I encountered many more challenges in life and in all, I can in all honesty say I've had a full and exciting life because I'm a fighter and a survivor. There is an interesting story about the family I never knew, while I was 'serving time'. It's now unfolding and proves that I was totally innocent, but more of that later.    

Comment by jack colleton on April 29, 2014 at 16:14

hello  Patrick.  I often say that I ask not who am I but instead who was I before I was intercepted? indeed people appear to expect an accent.  as if there is a standard!  the old stereotypes! survival has people all sorts of ways. each survivor finds a way to cope.

Comment by james moy on April 29, 2014 at 18:08

Hello lads, Jack and Patrick, regarding accents, there are a few things I have used over the years as a means of therapy, my love of nature, animals and gardening, I get great pleasure in all of them, its the nearest I can get spiritually to God, and I have a great belief in that, its not man made, but so powerful we cant live without them, I also find it in the sea, trees, shrubs, mountains and snow, they are all pure magic, none a threat if treated with respect,  and were all there long before man made stuff, like Religion, Theology, the Vatican, The Bent Irish Government, and concrete !

I am almost 40 years living in the UK, I come from Monks town Farm , Jack, and wish I had a quid for every time I passed the places you refer to, Birds Nest, on my way to and from  the CBS in Dun Laoghaire, and for the life of me, never thought I would experience time committed to a Gulag , although it was only for 2 years, it gave me more than an insight into what life was like for those of us under the so called divine care of the Religious, such hypocrites, and amongst them the worst types of Abusers the Children were exposed to.

Yes Patrick, rightfully, many of us had varied experiences, and different paths through life, but for most of us, we learned the art of survival, and how to live with it, it has not been easy, but like you guys, we survive. And yes , there is without doubt, a book within all our grasps !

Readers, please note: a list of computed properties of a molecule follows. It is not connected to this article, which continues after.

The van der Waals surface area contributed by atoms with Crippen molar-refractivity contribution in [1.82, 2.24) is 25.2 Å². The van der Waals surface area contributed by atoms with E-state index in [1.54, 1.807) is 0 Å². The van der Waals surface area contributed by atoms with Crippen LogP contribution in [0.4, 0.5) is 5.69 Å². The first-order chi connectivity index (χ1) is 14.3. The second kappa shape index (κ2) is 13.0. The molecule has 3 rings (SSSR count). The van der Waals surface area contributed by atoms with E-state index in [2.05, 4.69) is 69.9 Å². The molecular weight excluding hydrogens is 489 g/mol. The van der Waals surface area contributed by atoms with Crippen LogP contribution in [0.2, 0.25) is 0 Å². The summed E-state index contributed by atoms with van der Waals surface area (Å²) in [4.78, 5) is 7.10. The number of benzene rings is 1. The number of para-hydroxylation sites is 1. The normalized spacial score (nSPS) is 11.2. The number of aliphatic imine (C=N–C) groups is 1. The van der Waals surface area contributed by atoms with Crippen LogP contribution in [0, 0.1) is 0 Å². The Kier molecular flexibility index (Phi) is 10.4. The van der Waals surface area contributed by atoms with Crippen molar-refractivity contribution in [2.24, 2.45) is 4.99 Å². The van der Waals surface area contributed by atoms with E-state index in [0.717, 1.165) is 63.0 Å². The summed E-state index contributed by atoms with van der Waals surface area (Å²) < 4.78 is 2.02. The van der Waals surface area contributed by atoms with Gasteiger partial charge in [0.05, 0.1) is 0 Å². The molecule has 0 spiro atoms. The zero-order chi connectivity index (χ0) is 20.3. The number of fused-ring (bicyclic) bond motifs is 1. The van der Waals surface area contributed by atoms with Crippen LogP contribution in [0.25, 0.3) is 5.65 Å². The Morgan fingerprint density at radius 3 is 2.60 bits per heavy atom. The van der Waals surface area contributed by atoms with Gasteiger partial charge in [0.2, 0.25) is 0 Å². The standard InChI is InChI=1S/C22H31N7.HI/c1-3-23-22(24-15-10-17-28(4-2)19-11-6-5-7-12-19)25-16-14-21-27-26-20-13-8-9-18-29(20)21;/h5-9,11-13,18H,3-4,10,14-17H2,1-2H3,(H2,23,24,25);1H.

I find having a budgie as a companion is great therapy, my Daughter is amazed that not only does Joey have a great repertoire, everything I taught him, he does it all with my accent, and  Yvonne, swears if She was standing listening to him outside the door of his room, She would think it was me. !                Still in a strong Dublin accent !

Keep strong .



Comment by jack colleton on April 29, 2014 at 23:13

so true Jimmy.  although in my case it has taken years to appreciate all you mentioned at the start of your post. it can be hard to appreciate outside of you when it is so hard inside you. I know Monkstown Farm well!  like most areas there are changes over time. more people. more houses. more cars. more businesses. the Bird's Nest is still there! it is now "private apartments".  there would be ghosts in there still.  yeh some survivors keep their accent regardless how many years out of the country that did them wrong and harm. southside accents can be softer.

Comment by jack colleton on April 29, 2014 at 23:14
Comment by jack colleton on April 29, 2014 at 23:17
Comment by jack colleton on April 29, 2014 at 23:21

guess reason for sale is the residents in the private apartments could not bear the ghosts

Comment by james moy on April 30, 2014 at 6:04

Jack, why I mention therapy , is because for many,  it does not work, and I mean the type that is given out by a therapist , or councillor, for example, many years ago, my Dublin Solicitor, arranged for me to go and see a Therapist, I had to drive 25 miles to his address, and after entering his office, he invited me to sit down opposite him , and he set this tick tock machine going , and started the ball rolling by asking me  a few questions, about my time in the Gulag, and some of my background history, and effectively he got me doing most of the talking, relating my different experiences, and bringing bad memories to my mind,

After an hour, this bloody machine went off, with a loud ringing noise,  he leaped up and hit it with his hand, stopping it. He said that's it, your hour is up and I will see you in a month. He got over 2 grand for that bit of hard work ! I was cool ,calm and collected when I went into his office, when I came out , I was well traumatised, and it took a few a fags in a layby, to compose myself and come back down to earth. That was the once and only time I ever accepted an invite to see one of those head shrinkers.

Comment by jack colleton on April 30, 2014 at 10:30

wow. I felt that!  I was there! I well see it! imagine it!  maybe at best they can only really facilitate .. provide time and space for the client to do the talking! I saw a counsellor for a time and if asked if I benefited from seeing them I hesitate. I really can not say that I did. i can not be sure. they were having affair. seeking funds to leave home after decades of being married. they did that ok but then had a near fatal car accident. then they were diagnosed with cancer. next thing dead. i never was found another counsellor after that!